As Ontario and Alberta phase in $15 minimum wage, arguments for and against it mount. Those against the minimum wage say that it will kill jobs and hurt the very people that it seeks to help. Employers say that increasing costs will force them to lay people off and spike unemployment amongst those at the lowest rates of pay. Small businesses will feel the pinch, critics say. They suggest that changes are happening too quickly, and need to be phased in slowly so business owners can adapt.
On the other hand, supporters say that when lower income households see increases in income they spend it by purchasing things like better food, healthcare and education, and spending the money locally. An excellent example of this perspective is economist Armine Yalnizyan’s article in Maclean’s where she lays out several convincing arguments for increasing the minimum wage. She suggests that a rise in minimum wage will drive growth through local spending, spur productively through lower recruitment costs, lower turnover and create higher demand for goods and services. Yalnizyan concedes that while teens and some workers will lose their jobs, from a macroeconomic perspective a raise in minimum wage is net benefit to our society.
We cannot definitively say that persons facing marginalization (those living with disabilities, new Canadians, Indigenous people) will avoid being impacted by a higher minimum wage, and there are fears that persons living with disabilities will face layoffs and more difficult labour competition. However, I take exception with the fact that the potential vast benefits for thousands of workers is pitted against our most vulnerable as a zero sum game. This is even more perverse, as Yalnizyan points out, coming from those who “bemoan the increase in minimum wage but are mum about ballooning compensation of employees at the top, from senior management to the CEO.”
I suggest that we avoid zero sum arguments and instead look at how we can support all people to have better incomes and prosperity. Somewhat ironically, one of the groups facing operational pressures from raising minimum wages is the nonprofit sector, the very group that works to support those facing marginalization, including those experiencing poverty. A substantial number of non-profit organizations provide supports to people through government grants and contracts. These contracts dictate the scope and type of work, and are also prescriptive in the costs, including HR costs, that organizations are able to undertake. Minimum wage increases for contracts between the provincial government and the disability sector have been a struggle to secure, and organizations are faced with increasing costs and no way to pay for them. In addition, the rise in minimum wage will cause a scenario where workers in the nonprofit sector, workers who often obtain and use professional skills, will be paid similar wages to those serving fast food and other roles that typically do not require advance education or training. This “compression” between these wages will make it exceptionally difficult for organizations to maintain skilled staff.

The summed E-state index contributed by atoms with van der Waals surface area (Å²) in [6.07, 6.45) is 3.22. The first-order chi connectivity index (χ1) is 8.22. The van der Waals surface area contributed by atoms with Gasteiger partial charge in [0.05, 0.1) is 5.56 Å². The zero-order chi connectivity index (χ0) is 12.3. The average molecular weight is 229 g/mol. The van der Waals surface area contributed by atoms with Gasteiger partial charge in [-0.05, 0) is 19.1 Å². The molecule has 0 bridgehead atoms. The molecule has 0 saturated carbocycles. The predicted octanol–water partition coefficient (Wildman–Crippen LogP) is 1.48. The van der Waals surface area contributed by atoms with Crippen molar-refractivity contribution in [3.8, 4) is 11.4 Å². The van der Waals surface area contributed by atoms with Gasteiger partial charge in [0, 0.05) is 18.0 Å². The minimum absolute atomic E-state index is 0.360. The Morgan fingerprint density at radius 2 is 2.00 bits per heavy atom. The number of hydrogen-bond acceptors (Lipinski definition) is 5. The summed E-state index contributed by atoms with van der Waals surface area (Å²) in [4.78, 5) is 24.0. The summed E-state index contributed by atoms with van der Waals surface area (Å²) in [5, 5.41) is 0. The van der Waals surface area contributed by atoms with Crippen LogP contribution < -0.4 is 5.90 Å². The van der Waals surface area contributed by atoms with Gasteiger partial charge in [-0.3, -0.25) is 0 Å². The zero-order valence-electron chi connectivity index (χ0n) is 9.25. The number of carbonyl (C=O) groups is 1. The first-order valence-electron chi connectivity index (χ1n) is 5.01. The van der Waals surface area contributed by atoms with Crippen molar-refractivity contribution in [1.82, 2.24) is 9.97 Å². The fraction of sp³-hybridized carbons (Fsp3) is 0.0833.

And remember, we are just talking minimum wage. Living wage is currently calculated at $16.31 per hour, meaning that our discussion about minimum wage does not begin to touch what is truly needed. Ironically, it is those advocating for living wage for the people they support to be likely struggling to achieve a living wage themselves. Those working to enhance social supports in our communities are having to take on additional jobs or “side gigs” just to make enough to survive.
It is imperative that our social service supports are adequately resourced and government recognizes that an increase in minimum wage requires an equal response for those who work the front lines. We must ensure that those who maintain our social supports, like those working to address poverty, are not facing poverty themselves.
Brooks is the Executive Director of Gateway Association an organization that seeks to transform community through the lens of disability. He has spent over 10 years working in the non-profit sector, with the last 8 focused specifically on disability related issues. Brooks’ current interest is in understanding and addressing systemic barriers to community connections for persons with disabilities, with particular focus on community economic development.
The views and opinions expressed in this article are those of the authors and do not necessarily reflect the official policy or position of EndPovertyEdmonton.